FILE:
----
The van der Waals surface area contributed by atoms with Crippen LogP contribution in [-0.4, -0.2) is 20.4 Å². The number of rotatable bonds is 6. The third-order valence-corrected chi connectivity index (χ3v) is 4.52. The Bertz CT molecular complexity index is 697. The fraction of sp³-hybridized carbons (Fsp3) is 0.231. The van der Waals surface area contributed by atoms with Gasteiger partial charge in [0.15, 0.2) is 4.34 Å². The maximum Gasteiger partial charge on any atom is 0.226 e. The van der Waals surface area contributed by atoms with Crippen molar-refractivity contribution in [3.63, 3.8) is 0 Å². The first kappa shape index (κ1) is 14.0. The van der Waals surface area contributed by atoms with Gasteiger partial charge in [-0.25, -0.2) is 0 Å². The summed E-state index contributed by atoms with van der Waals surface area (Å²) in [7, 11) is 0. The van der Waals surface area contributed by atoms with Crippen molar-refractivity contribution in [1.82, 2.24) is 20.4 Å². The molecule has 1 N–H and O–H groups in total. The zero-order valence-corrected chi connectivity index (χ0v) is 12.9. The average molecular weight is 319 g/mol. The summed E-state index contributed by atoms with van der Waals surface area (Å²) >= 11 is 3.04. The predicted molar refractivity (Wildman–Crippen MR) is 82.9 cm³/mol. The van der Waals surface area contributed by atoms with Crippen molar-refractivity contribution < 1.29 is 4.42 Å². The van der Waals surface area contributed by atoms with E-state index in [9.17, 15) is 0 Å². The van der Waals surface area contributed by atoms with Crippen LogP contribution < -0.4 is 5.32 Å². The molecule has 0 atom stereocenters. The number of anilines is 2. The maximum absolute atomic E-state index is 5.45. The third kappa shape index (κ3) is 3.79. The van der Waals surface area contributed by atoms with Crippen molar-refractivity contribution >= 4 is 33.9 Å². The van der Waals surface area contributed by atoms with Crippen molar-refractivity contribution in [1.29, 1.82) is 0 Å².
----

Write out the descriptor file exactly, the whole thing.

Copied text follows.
The van der Waals surface area contributed by atoms with Crippen LogP contribution in [-0.4, -0.2) is 20.4 Å². The number of rotatable bonds is 6. The third-order valence-corrected chi connectivity index (χ3v) is 4.52. The Bertz CT molecular complexity index is 697. The fraction of sp³-hybridized carbons (Fsp3) is 0.231. The van der Waals surface area contributed by atoms with Gasteiger partial charge in [0.15, 0.2) is 4.34 Å². The maximum Gasteiger partial charge on any atom is 0.226 e. The van der Waals surface area contributed by atoms with Crippen molar-refractivity contribution in [3.63, 3.8) is 0 Å². The first kappa shape index (κ1) is 14.0. The van der Waals surface area contributed by atoms with Gasteiger partial charge in [-0.25, -0.2) is 0 Å². The summed E-state index contributed by atoms with van der Waals surface area (Å²) in [7, 11) is 0. The van der Waals surface area contributed by atoms with Crippen molar-refractivity contribution in [1.82, 2.24) is 20.4 Å². The molecule has 1 N–H and O–H groups in total. The zero-order valence-corrected chi connectivity index (χ0v) is 12.9. The average molecular weight is 319 g/mol. The summed E-state index contributed by atoms with van der Waals surface area (Å²) >= 11 is 3.04. The predicted molar refractivity (Wildman–Crippen MR) is 82.9 cm³/mol. The van der Waals surface area contributed by atoms with Crippen molar-refractivity contribution < 1.29 is 4.42 Å². The van der Waals surface area contributed by atoms with E-state index in [9.17, 15) is 0 Å². The van der Waals surface area contributed by atoms with Crippen LogP contribution < -0.4 is 5.32 Å². The molecule has 0 atom stereocenters. The number of anilines is 2. The maximum absolute atomic E-state index is 5.45. The third kappa shape index (κ3) is 3.79. The van der Waals surface area contributed by atoms with Crippen molar-refractivity contribution >= 4 is 33.9 Å². The van der Waals surface area contributed by atoms with Crippen molar-refractivity contribution in [1.29, 1.82) is 0 Å².